Church leaders use summer to reach youths

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If you go

What: Ridgeview Church of God Vacation Bible School

When: 9 a.m. to 12:30 p.m. today, Thursday and Friday

Where: Ridgeview Church of God, 690 Riford Road

Cost: Free

Programs are available for children ages 4 and 5 and students in kindergarten through sixth grade. For more information, call 824-9619.

What: Craig Christian Church Vacation Bible School

When: 8:30 a.m. to noon July 14 through 17

Where: Craig Christian Church, 960 W. Victory Way

Cost: Free

Programs will be available for youth from kindergarten through high school. For more information, call 824-6024.

What: Fiesta-themed Vacation Bible School

When: 8:30 a.m. to noon July 21 through 25

Where: St. Michael Catholic Church, 678 School St.

Cost: $5 per child, $15 for 3 or more siblings

St. Michael Catholic Church, Friendship United Methodist Church, First Congregational United Church of Christ, St. Mark's Episcopal & Lutheran Church of Grace will sponsoring the Bible school together. Programs will be available for children in preschool through sixth grade. For more information, call Debbie Frazier at 824-2124.

— A recent face-off between boys and girls yielded financial benefits for a local nonprofit organization.

At a weeklong Vacation Bible School program sponsored by Calvary Baptist Church, children were encouraged to bring pennies. Their contributions were collected in two buckets - one for those donated by boys, another for the girls - which were then weighed to determine which group was ahead.

Children who attended the program raised more than $500 in pennies, said Pat Jones, director of the children's department at Calvary Baptist.

Last month's Vacation Bible School program offered by Calvary Baptist was one of several scheduled this summer by local churches.

Other churches are planning to host similar programs later this month.

Church leaders have crafted the themes of past Vacation Bible School programs from various settings. Calvary Baptist created a tropical beach scene at the church building for its Bible School program, while Yampa Valley Baptist Church built its five-day program around life in ancient Jerusalem.

Still, the purpose of the programs was similar - to teach in a way that resonates with young audiences.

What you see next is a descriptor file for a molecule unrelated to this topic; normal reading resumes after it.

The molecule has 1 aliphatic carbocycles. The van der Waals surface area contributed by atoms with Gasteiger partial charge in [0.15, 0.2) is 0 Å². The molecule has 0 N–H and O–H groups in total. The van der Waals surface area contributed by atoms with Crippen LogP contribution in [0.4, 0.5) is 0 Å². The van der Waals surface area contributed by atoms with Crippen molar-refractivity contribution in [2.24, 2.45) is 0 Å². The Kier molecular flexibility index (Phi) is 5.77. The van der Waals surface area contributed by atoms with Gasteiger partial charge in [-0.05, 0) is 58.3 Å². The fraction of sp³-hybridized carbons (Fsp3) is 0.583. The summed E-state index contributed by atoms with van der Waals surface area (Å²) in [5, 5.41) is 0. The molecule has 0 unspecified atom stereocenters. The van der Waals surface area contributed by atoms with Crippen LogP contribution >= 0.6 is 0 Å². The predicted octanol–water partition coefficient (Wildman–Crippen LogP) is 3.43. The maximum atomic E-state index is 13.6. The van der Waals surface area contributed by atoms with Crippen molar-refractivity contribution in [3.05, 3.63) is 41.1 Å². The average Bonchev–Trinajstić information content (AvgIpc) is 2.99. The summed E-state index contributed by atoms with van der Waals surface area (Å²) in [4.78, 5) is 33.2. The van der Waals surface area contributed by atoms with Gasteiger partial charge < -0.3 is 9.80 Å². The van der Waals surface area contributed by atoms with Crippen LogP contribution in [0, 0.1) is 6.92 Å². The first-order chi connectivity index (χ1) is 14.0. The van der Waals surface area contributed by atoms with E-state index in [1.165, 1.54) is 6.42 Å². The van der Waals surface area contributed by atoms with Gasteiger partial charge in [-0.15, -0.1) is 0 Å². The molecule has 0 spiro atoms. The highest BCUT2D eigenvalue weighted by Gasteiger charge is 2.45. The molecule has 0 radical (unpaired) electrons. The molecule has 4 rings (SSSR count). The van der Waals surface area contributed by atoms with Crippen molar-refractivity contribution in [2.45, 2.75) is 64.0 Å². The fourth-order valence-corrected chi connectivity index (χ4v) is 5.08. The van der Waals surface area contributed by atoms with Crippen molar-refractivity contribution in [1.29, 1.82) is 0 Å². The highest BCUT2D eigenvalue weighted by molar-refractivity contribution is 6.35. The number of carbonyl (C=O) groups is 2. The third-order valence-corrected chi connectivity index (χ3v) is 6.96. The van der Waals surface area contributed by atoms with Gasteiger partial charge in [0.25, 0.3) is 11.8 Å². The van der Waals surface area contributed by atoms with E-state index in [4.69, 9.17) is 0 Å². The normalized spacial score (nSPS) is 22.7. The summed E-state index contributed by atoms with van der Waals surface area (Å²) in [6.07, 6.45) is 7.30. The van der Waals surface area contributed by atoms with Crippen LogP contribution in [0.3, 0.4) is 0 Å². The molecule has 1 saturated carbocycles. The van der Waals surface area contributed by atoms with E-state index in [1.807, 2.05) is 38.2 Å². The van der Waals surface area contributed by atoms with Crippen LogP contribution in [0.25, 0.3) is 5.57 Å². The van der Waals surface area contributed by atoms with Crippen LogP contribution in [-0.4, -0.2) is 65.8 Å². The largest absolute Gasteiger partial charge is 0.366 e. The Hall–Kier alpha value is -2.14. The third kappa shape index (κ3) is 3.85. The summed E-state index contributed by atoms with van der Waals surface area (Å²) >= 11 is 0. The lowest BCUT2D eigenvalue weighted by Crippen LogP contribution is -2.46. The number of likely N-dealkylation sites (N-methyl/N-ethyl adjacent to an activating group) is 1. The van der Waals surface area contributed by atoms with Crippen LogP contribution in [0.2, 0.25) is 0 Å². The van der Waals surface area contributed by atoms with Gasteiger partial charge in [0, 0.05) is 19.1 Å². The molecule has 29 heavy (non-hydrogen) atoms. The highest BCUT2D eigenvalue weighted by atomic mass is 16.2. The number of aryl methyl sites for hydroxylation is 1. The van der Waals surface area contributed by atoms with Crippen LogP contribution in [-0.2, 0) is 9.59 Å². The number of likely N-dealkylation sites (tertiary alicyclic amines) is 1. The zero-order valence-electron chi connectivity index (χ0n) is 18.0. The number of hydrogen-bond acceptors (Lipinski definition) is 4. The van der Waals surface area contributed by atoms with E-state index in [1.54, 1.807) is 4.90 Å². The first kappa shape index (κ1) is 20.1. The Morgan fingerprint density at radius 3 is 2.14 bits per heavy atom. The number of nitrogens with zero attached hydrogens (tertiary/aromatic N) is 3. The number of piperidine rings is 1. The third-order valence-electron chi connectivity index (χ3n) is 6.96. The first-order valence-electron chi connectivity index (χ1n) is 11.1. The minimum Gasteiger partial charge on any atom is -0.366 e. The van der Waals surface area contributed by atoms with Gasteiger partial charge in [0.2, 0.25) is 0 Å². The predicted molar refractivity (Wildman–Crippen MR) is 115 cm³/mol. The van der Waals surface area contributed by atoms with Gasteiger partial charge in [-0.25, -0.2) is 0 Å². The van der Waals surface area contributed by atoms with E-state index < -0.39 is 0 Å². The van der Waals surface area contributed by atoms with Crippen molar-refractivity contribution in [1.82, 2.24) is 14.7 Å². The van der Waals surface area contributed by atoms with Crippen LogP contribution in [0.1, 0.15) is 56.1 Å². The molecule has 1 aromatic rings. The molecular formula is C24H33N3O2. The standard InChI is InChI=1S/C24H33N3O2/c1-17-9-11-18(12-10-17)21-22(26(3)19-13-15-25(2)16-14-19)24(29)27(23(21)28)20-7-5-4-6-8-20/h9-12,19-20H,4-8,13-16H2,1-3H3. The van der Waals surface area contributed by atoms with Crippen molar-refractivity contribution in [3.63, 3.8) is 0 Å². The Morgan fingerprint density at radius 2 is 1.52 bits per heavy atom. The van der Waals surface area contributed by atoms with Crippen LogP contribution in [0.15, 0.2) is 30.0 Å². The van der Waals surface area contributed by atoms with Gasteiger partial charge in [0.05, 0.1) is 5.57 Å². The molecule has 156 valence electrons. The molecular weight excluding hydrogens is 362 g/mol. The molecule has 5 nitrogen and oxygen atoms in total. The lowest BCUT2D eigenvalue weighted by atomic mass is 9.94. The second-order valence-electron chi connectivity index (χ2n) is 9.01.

Vacation Bible School leaders at Yampa Valley Baptist aimed to teach children "the purpose of the crucifixion, and the proof of God's acceptance of the crucifixion by the resurrection," said Rosie Potter, wife of Dale Potter, Yampa Valley Baptist Church pastor.

The summer months give churches a chance to reach out to children, Potter said.

"I think it's an opportunity because they're looking for something to do," she said. "It's an opportunity to reach them with the good news."

Steven Wallace, Ridgeview Church of God pastor, also sees the summer months as an opening where church leaders can interact with local children.

This week, Ridgeview Church of God continues its weeklong Vacation Bible School Program, which incorporates science principles into the traditional summer program formula.

The program allows church leaders to "reach out to kids in community and share with them the love of Christ," Wallace said, "and how love of Christ works in the world through science."

Other Vacation Bible School programs are scheduled to start later this month.

Craig Christian Church, formerly known as First Christian Church, plans to host its weeklong program from 8:30 a.m. to noon July 14 through 17.

The program, titled "God's Big Backyard," is scheduled to host various activities, including age-appropriate crafts, daily puppet shows and a visit from a missionary, said Phyllis Myers, Craig Christian Church Vacation Bible School director.

Another program is scheduled to take place from 8:30 a.m. to noon July 21 through 25 at St. Michael Catholic Church, 678 School St.

Friendship United Methodist Church, First Congregational United Church of Christ and St. Mark's Episcopal & Lutheran Church of Grace are joining forces with the Catholic church to sponsor the program, said Debbie Frazier, St. Michael religious education director.

"It's just a positive experience and it brings practical applications of how you should live your life as a Christian," Frazier said.

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